Here I Go Again...
Why I Am Not A Roman Catholic.... From the Broken Record Album
I really need to learn to keep my mouth (fingers?) shut. I said in passing that I was an Anglican over at this post at the Cornell Society for a Good Time, and people jumped on me like vultures on carrion. So for those of you just tuning in, here is the reason why a guy with the Mexican name of Arturo Vasquez, once a Roman Catholic and son of a Roman Catholic, is no longer a Roman Catholic. Take notes this time, so we don't have to go through this exercise again:
Truth is manifested and not proven, according to the Russian theologian, St. Pavel Florensky. For me, this summarizes the ancient Christian approach to truth. This is because it has everything to do with life in all of its rawness and splendor. Christianity is about life and death, simply put. Christ means life, beautiful life, everlasting life. And "no Christ" means death. Abstract categories such as "truth", "certainity", "sin", "law", "grace", etc. must be read against this definition, and not vice versa.
Now, the immediate experience of Christ is in the Church, which is His body in pilgrimage here on earth. Through the Church, particularily in the sacraments of baptism and the Eucharist, we receive the life of Christ. These two sacraments constitute the Church, for they came from the side of the Lord on Calvary in the form of blood and water flowing from His side. Therefore, the Church is primarily the synaxis of God's people around the table of the Lord to receive this life. Without this, there is no Church, no matter how much organzation and letter-head is created.
Now, for me at least, this icon of the Church necessitates laity, deacons, priests, and bishops transmitting the "mysteria" of Christ in an apostolic manner. While this can have a number of forms and God is not strictly bound to work in this manner, the people must constitute the Church by right belief and right worship. The guarentee of the indefectibility of the Church is the people and their sensus catholicus, not an abstract office or legalistic checks and balances.
Many agree that most Christian denominations in this country are suffering from a huge crisis in many respects. This is especially sad in the Roman Catholic Church, since it used to be so traditional. Many conservatives and traditionalists of this church, however, tend to say that while they might despise their bishops and priests, they are still "with the Pope, since the Pope is infallible". This is neither a traditional nor a very sound view of the Church. For even in contemporary Catholic theology, the parish priest is the immediate representative of Christ over his flock, and the bishop is even moreso. You cannot love one part of the Body of Christ and hate another. You cannot say that one part of the body will always be healthy, and the rest of the body will rot from gangrene. The Church is not a set of legal relations that binds people to the one infallible source of truth. If the Church is not the true Church on the ground level of the immediate liturgical assembly, it is not the true Church. Here, one's own criterion is involved in this very confusing time. And thus, we cannot a priori say that this is or is not the true Church just because of such-and-such a reason. There is uncertainty involved, and one must pray for discernment. But like Newman, we must toast to conscience first and then to the Pope (if there is anything left in your glass after the first toast). This is not the easy way out, but it is certainly the most honest.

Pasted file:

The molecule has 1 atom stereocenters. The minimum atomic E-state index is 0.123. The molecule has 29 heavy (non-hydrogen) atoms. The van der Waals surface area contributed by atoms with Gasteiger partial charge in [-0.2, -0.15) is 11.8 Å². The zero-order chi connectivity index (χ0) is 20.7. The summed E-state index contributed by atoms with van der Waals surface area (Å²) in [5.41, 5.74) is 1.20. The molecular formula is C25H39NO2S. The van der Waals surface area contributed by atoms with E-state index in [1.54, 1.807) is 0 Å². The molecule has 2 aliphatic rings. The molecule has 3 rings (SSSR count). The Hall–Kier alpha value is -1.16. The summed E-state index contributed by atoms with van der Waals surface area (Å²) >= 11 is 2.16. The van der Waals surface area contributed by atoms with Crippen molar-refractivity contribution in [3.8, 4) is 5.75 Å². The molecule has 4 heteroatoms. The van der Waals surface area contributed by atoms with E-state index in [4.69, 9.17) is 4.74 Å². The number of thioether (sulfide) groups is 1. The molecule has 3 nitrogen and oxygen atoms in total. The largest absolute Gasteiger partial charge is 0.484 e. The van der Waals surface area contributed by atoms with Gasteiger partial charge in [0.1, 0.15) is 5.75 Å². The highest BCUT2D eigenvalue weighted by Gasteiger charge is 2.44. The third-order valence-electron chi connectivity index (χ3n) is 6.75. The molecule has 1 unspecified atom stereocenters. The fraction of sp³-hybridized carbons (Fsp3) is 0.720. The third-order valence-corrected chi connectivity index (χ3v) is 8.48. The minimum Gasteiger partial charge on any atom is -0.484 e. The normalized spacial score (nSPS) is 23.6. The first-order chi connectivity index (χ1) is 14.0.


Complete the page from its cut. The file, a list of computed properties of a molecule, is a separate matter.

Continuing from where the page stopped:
My Anglicanism is a very loose thing still very much in formation and who knows if it will ever really be truly formed. The bottom line is: if it looks Christian, one, holy, catholic, and apostolic, trust your gut instinct and stay there. If it doesn't, try to leave on the very best of terms and don't burn your bridges. THE CHURCH is what you see and experience every Sunday. If you are in full communion with those people, then you are home. I am home every Sunday, but that is just the very beginning of the fight to save my soul. And that is what is most important.